According to the study, which appeared recently in the Lancet, at least one-third of the mummies, who lived as long as 5,000 years ago, had arteries that had narrowed as a result of atherosclerosis — the buildup of fatty deposits in the arterial wall. Apparently the cardiovascular system has a tendency to clog up over time.

          “Our research shows that we are all at risk for atherosclerosis, the disease that causes heart attacks and strokes,” said Gregory Thomas, medical director of the MemorialCare Heart & Vascular Institute, Long Beach Memorial Medical Center, and one of the authors of the study. “The data we gathered about individuals from the prehistoric cultures of ancient Peru and the Native Americans living along the Colorado River and the Unangan of the Aleutian Islands is forcing us to look for other factors that may cause heart disease.”

          The diet of the mummies varied widely, but contained ample protein and vegetables (and presumably no cupcakes or pork rinds). Aside from the few Egyptian mummies who lived their lives as pampered royalty, these ancient people used their muscles constantly.

          Yet, the atherosclerosis was found in mummies who died in what we today would consider middle age (almost none made it to 60). And just as today, their arteries became more narrow as they got older. CT scans of modern people have demonstrated that after the age of 60 for men and 70 for women, some degree of atherosclerosis is all but universal. One large study found that teens ages 15 to 19 showed early signs of atherosclerosis, and 50 percent already had conspicuous accumulations of plaque.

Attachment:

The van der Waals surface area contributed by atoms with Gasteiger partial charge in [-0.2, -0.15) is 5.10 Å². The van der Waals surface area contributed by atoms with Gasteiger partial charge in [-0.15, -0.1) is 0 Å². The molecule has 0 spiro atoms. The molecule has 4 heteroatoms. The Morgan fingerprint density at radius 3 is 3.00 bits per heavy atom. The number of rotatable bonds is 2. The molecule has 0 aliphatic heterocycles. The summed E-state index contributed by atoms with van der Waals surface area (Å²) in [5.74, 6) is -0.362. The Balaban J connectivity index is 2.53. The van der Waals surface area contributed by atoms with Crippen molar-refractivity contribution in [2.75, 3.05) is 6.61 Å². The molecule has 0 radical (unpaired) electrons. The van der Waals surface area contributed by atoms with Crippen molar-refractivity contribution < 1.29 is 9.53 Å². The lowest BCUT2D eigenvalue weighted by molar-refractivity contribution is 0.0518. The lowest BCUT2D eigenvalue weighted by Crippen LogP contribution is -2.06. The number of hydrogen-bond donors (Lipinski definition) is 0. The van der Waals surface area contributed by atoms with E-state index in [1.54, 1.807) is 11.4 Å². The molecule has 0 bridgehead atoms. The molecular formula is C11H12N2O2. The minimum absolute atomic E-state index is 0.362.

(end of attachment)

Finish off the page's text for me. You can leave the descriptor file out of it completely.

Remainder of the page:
“All of us age in every tissue of our body,” says Dr. Donald LaVan, a professor of medicine at the University of Pennsylvania and a spokesman for the American Heart Association. “It’s just a question of how rapidly it happens. There’s nothing you can do to stop aging. All you’re trying to do is prevent it from advancing faster than it should.”

          The authors of the paper agree. “Although commonly assumed to be a modern disease, the presence of atherosclerosis in premodern humans raises the possibility of a more basic predisposition to the disease,” they concluded.

          So what can we do to thwart that predisposition?

          Above all, don’t smoke, says LaVan, and engage in regular physical activity.

          “After that, we’re in the realm of treating disease,” he says. “If your lipids are up or you have hypertension, take care of it. If you have problems with rhythm disturbances, that must be treated, too, because it impairs the ability of heart to pump efficiently. We’re looking at common sense here, but getting patients to do these things is tough.”

          http://www.tampabay.com/news/aging/lifetimes/mummies-clogged-arteries-take-smoking-fatty-foods-lethargy-out-of-the-mix/2114897

  8. woodsy42 says:

    “chopped bananas and cream, with lovely white sugar sprinkled ”
    How could you eat banana when there are so many wonderful raspberries around? Although you might need a bit more sugar than the banana – and a nice sweet meringue nest goes well with it all.